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THE PRINTED LETTER BOOKSHOP

One of our recommended books for 2019 is The Printed Letter Bookshop by Katherine Reay

Love, friendship, and family find a home at the Printed Letter Bookshop.

One of Madeline Cullen’s happiest childhood memories is of working with her Aunt Maddie in the quaint and cozy Printed Letter Bookshop. But by the time Madeline inherits the shop nearly twenty years later, family troubles and her own bitter losses have hardened Madeline’s heart toward her once-treasured aunt—and the now struggling bookshop left in her care.

While Madeline intends to sell the shop as quickly as possible, the Printed Letter’s two employees have other ideas. Reeling from a recent divorce, Janet finds sanctuary within the books and within the decadent window displays she creates.

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THINGS THAT FALL FROM THE SKY

One of our recommended books for 2019 is Things That Fall from the Sky by Selja Ahava

One quirk of fate can send life spiralling in the most unexpected direction…

Things that Fall from the Sky is a stunning narrative that explores the unexpected and inexplicable nature of reality.

Three lives are changed forever by a series of random events: a young girl loses her mother when a block of ice falls from the sky; a woman wins the jackpot twice; and a man is struck by lightning four times. Selja Ahava weaves together these unique stories in a charming, one-of-a-kind tale about just how far people will go to force life into a logical pattern they can make sense of.

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CAPE MAY

One of our recommended books for 2019 is Cape May by Chip Cheek

A mesmerizing debut novel by Chip Cheek, Cape May explores the social and sexual mores of 1950s America through the eyes of a newly married couple from the genteel south corrupted by sophisticated New England urbanites.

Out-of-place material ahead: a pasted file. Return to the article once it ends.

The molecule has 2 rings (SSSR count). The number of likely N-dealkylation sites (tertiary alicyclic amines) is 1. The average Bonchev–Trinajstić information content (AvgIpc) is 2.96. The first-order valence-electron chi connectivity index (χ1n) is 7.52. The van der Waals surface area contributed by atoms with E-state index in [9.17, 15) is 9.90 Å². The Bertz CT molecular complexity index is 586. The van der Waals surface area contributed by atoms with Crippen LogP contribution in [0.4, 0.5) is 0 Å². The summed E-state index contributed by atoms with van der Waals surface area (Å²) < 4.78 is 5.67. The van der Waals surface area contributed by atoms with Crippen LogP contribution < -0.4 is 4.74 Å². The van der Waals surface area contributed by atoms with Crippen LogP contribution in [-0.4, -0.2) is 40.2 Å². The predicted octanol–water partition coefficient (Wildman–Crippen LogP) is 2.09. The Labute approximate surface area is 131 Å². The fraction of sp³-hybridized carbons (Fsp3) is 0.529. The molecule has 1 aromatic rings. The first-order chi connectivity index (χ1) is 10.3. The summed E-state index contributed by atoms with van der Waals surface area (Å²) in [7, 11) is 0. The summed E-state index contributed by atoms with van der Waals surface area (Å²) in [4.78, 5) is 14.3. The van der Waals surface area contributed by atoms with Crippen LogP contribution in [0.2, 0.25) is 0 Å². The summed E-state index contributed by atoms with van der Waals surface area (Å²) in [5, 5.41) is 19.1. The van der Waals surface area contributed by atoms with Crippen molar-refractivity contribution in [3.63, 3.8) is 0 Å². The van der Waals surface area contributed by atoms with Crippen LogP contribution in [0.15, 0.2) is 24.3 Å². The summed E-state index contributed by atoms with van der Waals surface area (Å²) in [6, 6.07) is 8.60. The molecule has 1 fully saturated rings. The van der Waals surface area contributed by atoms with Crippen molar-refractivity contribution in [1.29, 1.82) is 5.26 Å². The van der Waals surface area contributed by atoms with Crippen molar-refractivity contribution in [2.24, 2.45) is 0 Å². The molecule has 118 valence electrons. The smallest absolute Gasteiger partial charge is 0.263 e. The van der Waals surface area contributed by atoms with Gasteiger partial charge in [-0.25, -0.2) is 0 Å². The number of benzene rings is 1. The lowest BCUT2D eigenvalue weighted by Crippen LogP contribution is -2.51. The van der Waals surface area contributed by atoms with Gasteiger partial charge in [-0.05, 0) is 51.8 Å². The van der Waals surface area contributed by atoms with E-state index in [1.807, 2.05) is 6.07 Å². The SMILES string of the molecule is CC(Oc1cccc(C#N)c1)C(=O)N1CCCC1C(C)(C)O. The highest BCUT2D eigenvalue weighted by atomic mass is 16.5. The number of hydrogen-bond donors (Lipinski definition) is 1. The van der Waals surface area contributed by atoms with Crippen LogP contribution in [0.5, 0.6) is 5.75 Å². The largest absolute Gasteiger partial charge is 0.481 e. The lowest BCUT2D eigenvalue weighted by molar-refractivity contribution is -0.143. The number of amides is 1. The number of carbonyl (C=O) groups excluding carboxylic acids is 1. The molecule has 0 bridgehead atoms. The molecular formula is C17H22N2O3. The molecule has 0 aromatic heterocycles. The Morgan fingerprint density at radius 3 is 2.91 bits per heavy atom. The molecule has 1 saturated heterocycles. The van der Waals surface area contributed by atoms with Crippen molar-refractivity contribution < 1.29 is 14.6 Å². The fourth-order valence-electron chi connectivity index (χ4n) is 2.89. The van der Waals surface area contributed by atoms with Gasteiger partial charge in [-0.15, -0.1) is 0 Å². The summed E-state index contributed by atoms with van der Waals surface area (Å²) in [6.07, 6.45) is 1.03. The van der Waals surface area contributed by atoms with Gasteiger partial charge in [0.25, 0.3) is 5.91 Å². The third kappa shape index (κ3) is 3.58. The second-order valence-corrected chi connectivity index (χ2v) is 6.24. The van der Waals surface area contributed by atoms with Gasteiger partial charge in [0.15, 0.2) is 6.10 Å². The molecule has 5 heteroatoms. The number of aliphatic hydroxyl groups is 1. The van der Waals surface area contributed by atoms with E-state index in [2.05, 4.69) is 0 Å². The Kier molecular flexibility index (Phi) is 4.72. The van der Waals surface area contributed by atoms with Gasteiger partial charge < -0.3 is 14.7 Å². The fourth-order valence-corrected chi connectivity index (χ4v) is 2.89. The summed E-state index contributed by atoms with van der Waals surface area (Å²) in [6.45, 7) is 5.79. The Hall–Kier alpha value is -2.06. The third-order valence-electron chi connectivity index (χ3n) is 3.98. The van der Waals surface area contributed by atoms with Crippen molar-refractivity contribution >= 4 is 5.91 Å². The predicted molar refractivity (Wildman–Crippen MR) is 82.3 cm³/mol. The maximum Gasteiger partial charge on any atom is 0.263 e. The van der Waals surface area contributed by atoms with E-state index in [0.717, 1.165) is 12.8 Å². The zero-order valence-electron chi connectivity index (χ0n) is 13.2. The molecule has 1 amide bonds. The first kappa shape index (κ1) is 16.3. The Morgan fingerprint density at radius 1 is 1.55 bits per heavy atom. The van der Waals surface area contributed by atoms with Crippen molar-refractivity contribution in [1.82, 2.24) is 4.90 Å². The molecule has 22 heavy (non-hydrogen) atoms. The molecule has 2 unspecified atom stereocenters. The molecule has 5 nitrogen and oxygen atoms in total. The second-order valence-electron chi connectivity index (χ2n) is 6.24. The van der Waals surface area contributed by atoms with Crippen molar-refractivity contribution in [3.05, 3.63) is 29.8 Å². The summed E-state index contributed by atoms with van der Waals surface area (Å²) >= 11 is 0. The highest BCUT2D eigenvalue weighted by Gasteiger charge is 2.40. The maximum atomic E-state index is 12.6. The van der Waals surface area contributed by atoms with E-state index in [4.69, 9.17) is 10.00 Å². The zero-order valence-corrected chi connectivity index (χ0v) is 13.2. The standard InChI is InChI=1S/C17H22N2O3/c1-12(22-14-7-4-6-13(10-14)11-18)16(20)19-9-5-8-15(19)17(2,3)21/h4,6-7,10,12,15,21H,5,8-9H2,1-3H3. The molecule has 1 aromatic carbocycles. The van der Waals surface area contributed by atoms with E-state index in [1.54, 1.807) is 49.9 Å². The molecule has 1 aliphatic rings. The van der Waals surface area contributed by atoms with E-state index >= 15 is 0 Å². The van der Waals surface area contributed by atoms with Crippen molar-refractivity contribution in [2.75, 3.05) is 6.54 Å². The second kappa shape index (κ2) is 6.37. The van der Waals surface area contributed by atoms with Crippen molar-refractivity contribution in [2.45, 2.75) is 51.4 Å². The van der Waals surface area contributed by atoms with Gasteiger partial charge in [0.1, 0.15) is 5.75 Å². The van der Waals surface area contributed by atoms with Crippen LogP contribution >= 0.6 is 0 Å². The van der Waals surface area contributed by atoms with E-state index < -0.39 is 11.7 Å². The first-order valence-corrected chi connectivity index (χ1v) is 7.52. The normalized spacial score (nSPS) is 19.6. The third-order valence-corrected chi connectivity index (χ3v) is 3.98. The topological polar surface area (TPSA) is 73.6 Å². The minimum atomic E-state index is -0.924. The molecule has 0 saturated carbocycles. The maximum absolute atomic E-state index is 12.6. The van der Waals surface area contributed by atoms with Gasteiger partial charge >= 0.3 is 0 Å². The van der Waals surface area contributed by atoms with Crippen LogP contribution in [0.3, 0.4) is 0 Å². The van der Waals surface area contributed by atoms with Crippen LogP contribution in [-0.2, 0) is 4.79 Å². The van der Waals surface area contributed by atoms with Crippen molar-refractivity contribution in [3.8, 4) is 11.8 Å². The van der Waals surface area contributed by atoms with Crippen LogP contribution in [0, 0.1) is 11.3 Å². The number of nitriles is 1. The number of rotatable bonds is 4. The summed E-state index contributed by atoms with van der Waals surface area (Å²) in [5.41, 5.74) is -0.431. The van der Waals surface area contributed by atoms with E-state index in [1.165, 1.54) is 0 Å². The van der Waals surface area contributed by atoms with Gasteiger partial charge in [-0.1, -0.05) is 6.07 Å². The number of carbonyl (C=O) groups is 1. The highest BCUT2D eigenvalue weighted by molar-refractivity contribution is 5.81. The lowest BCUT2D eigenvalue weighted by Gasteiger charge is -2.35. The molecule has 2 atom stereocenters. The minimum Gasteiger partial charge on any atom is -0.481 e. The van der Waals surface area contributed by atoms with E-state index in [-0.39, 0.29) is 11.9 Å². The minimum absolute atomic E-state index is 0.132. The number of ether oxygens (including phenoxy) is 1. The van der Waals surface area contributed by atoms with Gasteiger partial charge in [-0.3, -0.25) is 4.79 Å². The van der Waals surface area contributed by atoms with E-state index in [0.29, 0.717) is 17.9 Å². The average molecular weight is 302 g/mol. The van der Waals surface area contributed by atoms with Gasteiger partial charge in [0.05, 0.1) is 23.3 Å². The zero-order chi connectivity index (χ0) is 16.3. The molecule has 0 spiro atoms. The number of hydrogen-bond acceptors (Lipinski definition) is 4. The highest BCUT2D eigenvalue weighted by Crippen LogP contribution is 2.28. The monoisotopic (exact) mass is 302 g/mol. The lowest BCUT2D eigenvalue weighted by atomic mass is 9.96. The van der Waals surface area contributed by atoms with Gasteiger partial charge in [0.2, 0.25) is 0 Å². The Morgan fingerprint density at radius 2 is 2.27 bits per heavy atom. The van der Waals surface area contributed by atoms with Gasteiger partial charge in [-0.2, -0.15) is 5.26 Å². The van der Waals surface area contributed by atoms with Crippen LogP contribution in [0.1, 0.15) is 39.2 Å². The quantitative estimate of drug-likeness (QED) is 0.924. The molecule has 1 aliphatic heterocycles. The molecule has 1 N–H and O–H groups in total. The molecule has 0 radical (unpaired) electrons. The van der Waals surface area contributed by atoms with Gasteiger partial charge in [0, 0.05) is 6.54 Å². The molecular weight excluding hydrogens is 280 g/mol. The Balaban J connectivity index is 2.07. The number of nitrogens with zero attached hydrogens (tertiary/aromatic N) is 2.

Late September 1957. Henry and Effie, very young newlyweds from Georgia, arrive in Cape May, New Jersey, for their honeymoon only to find the town is deserted. Feeling shy of each other and isolated, they decide to cut the trip short. But before they leave, they meet a glamorous set of people who sweep them up into their drama. Clara,

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THE SEVEN OR EIGHT DEATHS OF STELLA FORTUNA

One of our recommended books for 2019 is The Seven or Eight Deaths of Stella Fortuna by Juliet Grames

For Stella Fortuna, death has always been a part of life. Stella’s childhood is full of strange, life-threatening incidents—moments where ordinary situations like cooking eggplant or feeding the pigs inexplicably take lethal turns. Even Stella’s own mother is convinced that her daughter is cursed or haunted.

In her rugged Italian village, Stella is considered an oddity—beautiful and smart, insolent and cold. Stella uses her peculiar toughness to protect her slower, plainer baby sister Tina from life’s harshest realities. But she also provokes the ire of her father Antonio: a man who demands subservience from women and whose greatest gift to his family is his absence.

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LITTLE FAITH

One of our new books for 2019 is Little Faith by Nickolas Butler

In this moving new novel from celebrated author Nickolas Butler, a Wisconsin family grapples with the power and limitations of faith when one of their own falls under the influence of a radical church.

Lyle Hovde is at the onset of his golden years, living a mostly content life in rural Wisconsin with his wife, Peg, daughter, Shiloh, and six-year old grandson, Isaac. After a troubled adolescence and subsequent estrangement from her parents, Shiloh has finally come home. But while Lyle is thrilled to have his whole family reunited, he’s also uneasy: in Shiloh’s absence, she has become deeply involved with an extremist church,

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THE SILK ROAD

One of our recommended books for 2019 is The Silk Road by Kathryn Davis

The Silk Road begins on a mat in yoga class, deep within a labyrinth on a settlement somewhere in the icy north, under the canny guidance of Jee Moon. When someone fails to arise from corpse pose, the Astronomer, the Archivist, the Botanist, the Keeper, the Topologist, the Geographer, the Iceman, and the Cook remember the paths that brought them there—paths on which they still seem to be traveling.

The Silk Road also begins in rivalrous skirmishing for favor, in the protected Eden of childhood, and it ends in the harrowing democracy of mortality,

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